Who owns a painting’s copyright?
Copyright law is admittedly a complex area which covers a wide spectrum, not least because of the arcane architecture of Copyright Act 98 of 1978 as well as attendant litigious work embarked on over the years. Nevertheless, it is of paramount importance to understand the pillars underlying this lucrative area of Law, especially for an ordinary artist who irks out a living by creating works of art, be it on streets or in flea markets.
With paintings the focal point of this article, section 1(1)(iii) of the Act provides that, “artistic works”include (a) paintings, sculptures, drawings, engravings and photographs;
(b) works of architecture, being either buildings or models of buildings; or
(c) works of artistic craftsmanship not falling within either paragraph (a) or (b).
Importantly, in order for a painting to qualify as an artistic work and enjoy Copyright protection, absolutely no regard is had to the artistic quality of, for example the painting, or even the eminence of an artist who created it.
In terms of the Act and subject to exceptions that will be set out below, the copyright ownership in a painting vests in the artist who created it, or the “author” in the parlance of the Act. To complete the picture and for brevity, section 1(1) (iv) provides that, “author”, in relation to:
(a)a literary, musical or artistic work, means the personwho first makes or creates the work;
(b)a photograph, means the person who is responsiblefor the composition of the photograph;
(c)a sound recording, means the person by whom thearrangements for the first fixing of the sounds of a performance or of other sounds were made;
(d)a cinematograph film, means the person by whom the arrangements for the making of the film were made;
(e)a broadcast, means the Corporation;
(f)a programme-carrying signal; means the Corporation.
The all-important question regarding what type of protection the author, and specifically a painter, enjoys in relation to their painting and/or work of art is to be found in section 7 which provides that Copyright in an artistic work or any substantialpart thereofveststhe exclusive rightto do or to authorise the doing of any of the following acts in the Republic:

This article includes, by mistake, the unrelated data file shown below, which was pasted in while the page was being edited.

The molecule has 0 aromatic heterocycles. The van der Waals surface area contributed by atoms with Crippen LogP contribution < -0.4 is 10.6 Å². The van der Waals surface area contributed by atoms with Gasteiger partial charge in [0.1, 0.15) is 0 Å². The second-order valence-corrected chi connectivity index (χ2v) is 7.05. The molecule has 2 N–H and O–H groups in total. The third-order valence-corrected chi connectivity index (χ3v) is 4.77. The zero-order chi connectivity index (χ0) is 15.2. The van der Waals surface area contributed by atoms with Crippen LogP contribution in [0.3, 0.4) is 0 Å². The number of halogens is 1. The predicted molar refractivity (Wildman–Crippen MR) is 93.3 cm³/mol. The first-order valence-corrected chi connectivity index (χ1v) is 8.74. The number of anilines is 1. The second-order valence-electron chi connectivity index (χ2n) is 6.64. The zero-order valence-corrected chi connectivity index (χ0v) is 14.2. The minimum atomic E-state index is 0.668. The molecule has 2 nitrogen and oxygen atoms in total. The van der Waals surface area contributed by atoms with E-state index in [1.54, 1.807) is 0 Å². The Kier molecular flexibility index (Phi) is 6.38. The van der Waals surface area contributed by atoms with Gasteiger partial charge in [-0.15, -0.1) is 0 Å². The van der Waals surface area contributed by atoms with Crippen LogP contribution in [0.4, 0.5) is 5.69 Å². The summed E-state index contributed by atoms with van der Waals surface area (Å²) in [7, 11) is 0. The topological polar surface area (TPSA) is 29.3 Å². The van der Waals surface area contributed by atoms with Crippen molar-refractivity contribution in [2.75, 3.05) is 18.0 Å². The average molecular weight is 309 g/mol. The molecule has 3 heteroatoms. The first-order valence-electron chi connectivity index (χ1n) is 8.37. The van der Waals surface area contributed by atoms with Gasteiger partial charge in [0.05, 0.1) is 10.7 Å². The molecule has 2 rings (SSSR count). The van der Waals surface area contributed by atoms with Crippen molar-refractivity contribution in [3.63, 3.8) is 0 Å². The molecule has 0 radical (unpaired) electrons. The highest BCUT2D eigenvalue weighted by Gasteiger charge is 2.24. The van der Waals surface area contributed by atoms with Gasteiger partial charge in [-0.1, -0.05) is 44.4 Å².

(a)Reproducing the work in any manner or form;
(b)publishing the work;
(c)including the work in a cinematograph film or atelevision broadcast;
(d)causing a television or other programme, which includes the work, to be transmitted in a diffusion service, unlesssuch service transmits a lawful television broadcast,including the work, and is the original broadcast;
(e)making an adaptation of the work;
(f).doing, in relation to an adaptation of the work, any of.the acts specified in relation to the work in paragraphs (a) to (d) inclusive.
Importantly, all these rights are to be enjoyed by the author to the exclusion of all other persons. As set out above, there are exceptions to the general rule that the author remains the owner of the copyright in a painting. This would be the case when the artist is commissioned to create a painting, where the copyright owner would be the person who commissioned the painting, or when the artist creates the work in the course of his employment, where the employer would then be the copyright owner.
In addition, Copyright can still be transferred through an assignment agreement entered into by and between any current copyright owner and any new owner of the painting. The owner who signs away and transfer his rights in the painting is called the assignor. It follows therefore that even the person who commissioned the painting which was created by the painter may in this way also vests ownership of the painting back to the painter by signing away his copyright ownership (qua assignor) in the painting back to the painter.
Copyright ownership, like any asset, forms part of a person’s estate and therefore falls to devolve in terms of either testamentary disposition or through the laws of intestate succession where a person dies without living a will. To this end, section 5(3) of the Act provides that Copyright in literary or musical work or an artistic work, other than a photograph, shall subsist for fifty years from the end of the year in which the work is first published.
Through ownership of copyright in his painting, the painter is able to permit use of his copyright-protected painting to another person. This is called giving license to the permitted user of the painting, and the license would ideally detail the purpose for which the license is granted, the duration, the fee payable for such permitted use, etc.
It is curiously noteworthy that if one buys a painting, for example at a flea market, ownership of the copyright remains vested with the painter and is not by means of such sale necessarily transferred to the buyer who may be an avid art collector who may have on the spur of the moment loved and then and there bought the painting. As alluded to above, something more (an assignment) is required to transfer copyright ownership to the buyer.
From the perspective of the buyer, it means that while he may hang the painting on his office or home wall, he would be encumbered by the copyright protection enjoyed by the painter and will not be able to do all those things set out in section 7 which are the sole preserve of the painter as the copyright owner.